The second episode features Blake on a prison ship bound for the penal colony planet Cygnus Alpha. As he's barrelled onto the ship they pass a grey figure sitting in a supremely disinterested way. He was sitting in the kind of explosive arrogance that I've only ever seen again in Space Commander Travis. Blake starts plotting a way out and he's introduced to Kerr Avon, selfish computer mastermind who is less interested in fighting for freedom than he is fighting to save his own neck. The minute I saw Avon I sat up because there was something about how he sat that made you take notice.

Then he opened his mouth and I gave away my heart.

Avon is the best anti-hero I've ever seen. He has beautiful character development from an unwilling rebel who is forever looking for a way away from Blake to a rebel leader in his own right, even raising the next generation like Tarrant. He went from contemplating whacking Blake one to saving the man's life by shooting Space Commander Travis point blank (at which point he was obviously wearing a protective vest and escaped. I refuse to accept any other outcome #TRAVISLIVES) He always knew Blake inside out and Blake never had to hide from him. I always used to think that Blake had to keep up this "hero" image to Cally, Gan and Villa but Avon was the one person who knew him for what he was - just a man trying his best and often failing, like we all do.

Staying with you, Blake, requires a stupidity I no longer feel capable of.

He could go from savage insults and sarcasm to heartbreaking moments with Anna to saving Blake's butt like the hero of the hour. He'd go toe to toe with Servalan any day and alwaaaaays kept a backup plan in his pocket. He was a genius and grew to be an excellent fighter too. The whole episode where Travis and Avon are fighting each other on a wasteland planet had me in convulsions because I didn't know who to support. The greatest anti-hero or the greatest cybernetically enhanced supervillian you ever met? And can we talk about Stephen Greif's butt in leather pants? Can we?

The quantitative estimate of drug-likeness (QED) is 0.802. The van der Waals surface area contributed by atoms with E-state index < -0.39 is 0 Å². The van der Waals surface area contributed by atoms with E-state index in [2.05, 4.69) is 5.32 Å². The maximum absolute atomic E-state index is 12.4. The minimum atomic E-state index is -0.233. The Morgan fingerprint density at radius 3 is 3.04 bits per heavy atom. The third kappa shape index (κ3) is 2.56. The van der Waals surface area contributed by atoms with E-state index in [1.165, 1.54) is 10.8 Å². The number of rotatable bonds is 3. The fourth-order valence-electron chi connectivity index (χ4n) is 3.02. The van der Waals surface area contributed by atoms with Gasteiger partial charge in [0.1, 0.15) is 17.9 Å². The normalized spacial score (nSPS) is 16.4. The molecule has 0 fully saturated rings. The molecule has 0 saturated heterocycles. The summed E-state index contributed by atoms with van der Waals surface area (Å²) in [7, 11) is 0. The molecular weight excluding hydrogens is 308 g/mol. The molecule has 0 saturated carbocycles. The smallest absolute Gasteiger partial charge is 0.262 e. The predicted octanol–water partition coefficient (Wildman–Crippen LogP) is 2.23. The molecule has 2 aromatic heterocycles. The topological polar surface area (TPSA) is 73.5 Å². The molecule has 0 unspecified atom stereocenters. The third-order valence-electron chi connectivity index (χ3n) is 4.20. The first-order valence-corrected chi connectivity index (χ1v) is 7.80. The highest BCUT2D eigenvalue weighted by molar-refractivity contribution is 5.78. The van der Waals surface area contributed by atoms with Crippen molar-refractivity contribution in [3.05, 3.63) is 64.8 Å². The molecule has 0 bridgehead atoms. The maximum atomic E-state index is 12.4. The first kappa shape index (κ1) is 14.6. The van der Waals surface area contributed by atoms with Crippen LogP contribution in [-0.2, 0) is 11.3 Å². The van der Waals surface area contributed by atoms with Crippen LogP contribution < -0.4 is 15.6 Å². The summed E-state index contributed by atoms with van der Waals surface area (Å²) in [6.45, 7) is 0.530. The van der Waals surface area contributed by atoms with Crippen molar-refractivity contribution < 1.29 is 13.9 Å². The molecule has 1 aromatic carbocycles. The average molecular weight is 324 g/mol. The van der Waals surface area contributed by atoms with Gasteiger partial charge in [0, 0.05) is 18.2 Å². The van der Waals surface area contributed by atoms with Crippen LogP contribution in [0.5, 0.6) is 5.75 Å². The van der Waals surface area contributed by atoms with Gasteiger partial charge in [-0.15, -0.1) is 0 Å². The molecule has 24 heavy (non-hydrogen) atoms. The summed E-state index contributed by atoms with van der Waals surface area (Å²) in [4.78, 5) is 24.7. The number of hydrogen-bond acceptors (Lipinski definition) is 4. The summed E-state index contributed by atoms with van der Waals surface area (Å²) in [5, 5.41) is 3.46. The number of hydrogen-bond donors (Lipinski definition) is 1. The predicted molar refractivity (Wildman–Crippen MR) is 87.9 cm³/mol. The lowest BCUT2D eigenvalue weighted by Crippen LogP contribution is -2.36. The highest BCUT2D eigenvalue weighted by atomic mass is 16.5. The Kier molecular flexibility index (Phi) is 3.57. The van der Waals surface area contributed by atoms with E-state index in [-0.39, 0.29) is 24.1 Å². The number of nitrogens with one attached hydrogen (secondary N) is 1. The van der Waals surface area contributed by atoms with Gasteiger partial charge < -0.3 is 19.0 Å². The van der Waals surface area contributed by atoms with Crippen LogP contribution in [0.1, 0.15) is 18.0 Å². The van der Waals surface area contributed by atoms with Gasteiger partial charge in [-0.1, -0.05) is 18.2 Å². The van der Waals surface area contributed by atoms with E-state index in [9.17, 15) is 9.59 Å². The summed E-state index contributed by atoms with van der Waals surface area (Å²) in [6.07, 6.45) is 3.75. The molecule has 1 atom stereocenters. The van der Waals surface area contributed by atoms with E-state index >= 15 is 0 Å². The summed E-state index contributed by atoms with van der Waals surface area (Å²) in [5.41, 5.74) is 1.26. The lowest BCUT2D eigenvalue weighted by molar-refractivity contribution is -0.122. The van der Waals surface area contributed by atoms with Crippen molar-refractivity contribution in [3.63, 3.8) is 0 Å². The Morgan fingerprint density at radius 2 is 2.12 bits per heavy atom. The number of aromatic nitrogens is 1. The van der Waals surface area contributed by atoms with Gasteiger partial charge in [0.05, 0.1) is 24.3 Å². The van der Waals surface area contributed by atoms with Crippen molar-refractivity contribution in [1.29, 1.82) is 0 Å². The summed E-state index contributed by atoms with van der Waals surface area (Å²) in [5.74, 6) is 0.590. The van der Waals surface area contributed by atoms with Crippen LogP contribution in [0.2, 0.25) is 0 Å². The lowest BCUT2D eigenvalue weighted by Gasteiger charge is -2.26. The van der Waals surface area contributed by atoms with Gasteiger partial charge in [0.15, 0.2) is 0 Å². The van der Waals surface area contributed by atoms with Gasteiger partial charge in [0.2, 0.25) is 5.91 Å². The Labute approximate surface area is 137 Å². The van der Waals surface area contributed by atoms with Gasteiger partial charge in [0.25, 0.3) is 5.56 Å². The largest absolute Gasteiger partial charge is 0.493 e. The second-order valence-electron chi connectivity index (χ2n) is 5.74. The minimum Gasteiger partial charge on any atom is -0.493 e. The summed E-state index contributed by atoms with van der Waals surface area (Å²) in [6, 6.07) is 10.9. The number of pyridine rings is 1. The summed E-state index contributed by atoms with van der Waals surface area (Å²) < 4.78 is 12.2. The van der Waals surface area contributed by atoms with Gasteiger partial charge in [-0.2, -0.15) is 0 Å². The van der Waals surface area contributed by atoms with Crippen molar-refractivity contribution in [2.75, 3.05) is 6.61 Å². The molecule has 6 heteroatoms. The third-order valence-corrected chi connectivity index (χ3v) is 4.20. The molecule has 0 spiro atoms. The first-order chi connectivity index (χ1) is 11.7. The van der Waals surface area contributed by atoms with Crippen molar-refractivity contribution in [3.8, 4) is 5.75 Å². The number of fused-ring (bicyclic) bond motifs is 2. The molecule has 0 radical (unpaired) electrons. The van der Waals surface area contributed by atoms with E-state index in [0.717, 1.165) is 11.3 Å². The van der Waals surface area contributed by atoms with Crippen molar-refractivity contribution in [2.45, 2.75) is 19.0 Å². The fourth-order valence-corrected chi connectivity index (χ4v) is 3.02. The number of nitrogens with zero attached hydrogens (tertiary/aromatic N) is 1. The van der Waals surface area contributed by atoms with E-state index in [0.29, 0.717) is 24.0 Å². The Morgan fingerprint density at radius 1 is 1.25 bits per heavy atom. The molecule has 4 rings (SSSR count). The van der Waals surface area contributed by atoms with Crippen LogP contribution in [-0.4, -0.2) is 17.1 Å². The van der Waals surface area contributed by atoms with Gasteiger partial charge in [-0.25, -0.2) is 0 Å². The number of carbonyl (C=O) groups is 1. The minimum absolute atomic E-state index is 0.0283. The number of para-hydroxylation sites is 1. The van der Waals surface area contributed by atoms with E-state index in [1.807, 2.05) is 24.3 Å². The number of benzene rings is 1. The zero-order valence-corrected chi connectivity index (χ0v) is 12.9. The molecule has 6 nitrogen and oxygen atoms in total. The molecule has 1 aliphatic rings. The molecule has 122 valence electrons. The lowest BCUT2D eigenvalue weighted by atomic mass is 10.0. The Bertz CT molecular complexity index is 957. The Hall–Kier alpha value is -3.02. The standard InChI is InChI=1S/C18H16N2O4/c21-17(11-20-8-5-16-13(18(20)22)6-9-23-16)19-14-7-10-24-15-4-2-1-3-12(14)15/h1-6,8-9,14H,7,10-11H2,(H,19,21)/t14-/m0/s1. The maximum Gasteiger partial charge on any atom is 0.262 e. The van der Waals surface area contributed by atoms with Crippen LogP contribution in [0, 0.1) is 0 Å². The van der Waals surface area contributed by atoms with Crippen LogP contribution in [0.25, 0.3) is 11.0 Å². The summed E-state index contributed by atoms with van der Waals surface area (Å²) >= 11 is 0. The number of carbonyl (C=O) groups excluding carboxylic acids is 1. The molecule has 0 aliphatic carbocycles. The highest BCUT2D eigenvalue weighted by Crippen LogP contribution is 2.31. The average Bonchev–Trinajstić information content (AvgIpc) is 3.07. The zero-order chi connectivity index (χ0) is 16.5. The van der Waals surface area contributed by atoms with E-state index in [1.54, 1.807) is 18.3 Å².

No-one else could be Avon but Paul Darrow. I absorbed and continue to absorb everything I can on Paul Darrow - watching Hammer House of Horror, rewatching Doctor Who eps he was in, buying his books and chasing his audiobooks. I read every article I could and I spent ages trying to figure out the entire Blake's 7 fandom war that happened when I was still a Time Tot. As someone whose grown up in the Supernatural fandom with the acceptance of Destiel the whole battle of shipping Blake/Avon seemed overblown to me but I guess that's the difference in the acceptance of LGBTI culture between now and then.

Sometimes the characters you love belong to people who couldn't care less. Again, I've been spoilt by being a Mark Pellegrino fan, where the man literally introduces himself as Lucifer. But Paul Darrow went above and beyond. He was Avon on and off screen, he wrote books in the Blake's 7 fandom, telling Avon's story as if it were his own - because it was.

And when a 31 year old fangirl wrote to him begging for an autograph, Paul Darrow wrote back and sent me one.

I love him so much.

I quote Avon every day. Kerr Avon is the inspiration for one of the characters in my Archangel One series, Logan Sigma.

Paul Darrow was someone I assumed I'd one day get the chance to meet and tell him how much I had always loved his work. Now that chance is gone. I never thought anything would happen to him, I mean, he survived an aortic aneurysm and the loss of both legs. This was a strong man who'd outlived Gareth Thomas and Jackie Pearce. He was meant to live forever. Waking up this morning to read that he'd passed away hurt like a flare between my ribs. It doesn't seem right that there are moments now where Avon isn't alive. Logically I know that a 78 year old man can't go on forever but I always believed he would.

I half expected that when Death did turn up, knocking on Paul's door that he'd turn from the Liberator's transport pad and growl, "I'm not expendable, I'm not stupid and I'm not going."

I will miss you always and it will have always been too soon for me.

You were meant to live forever.

Standard by Two, Zen

Thank you, Paul.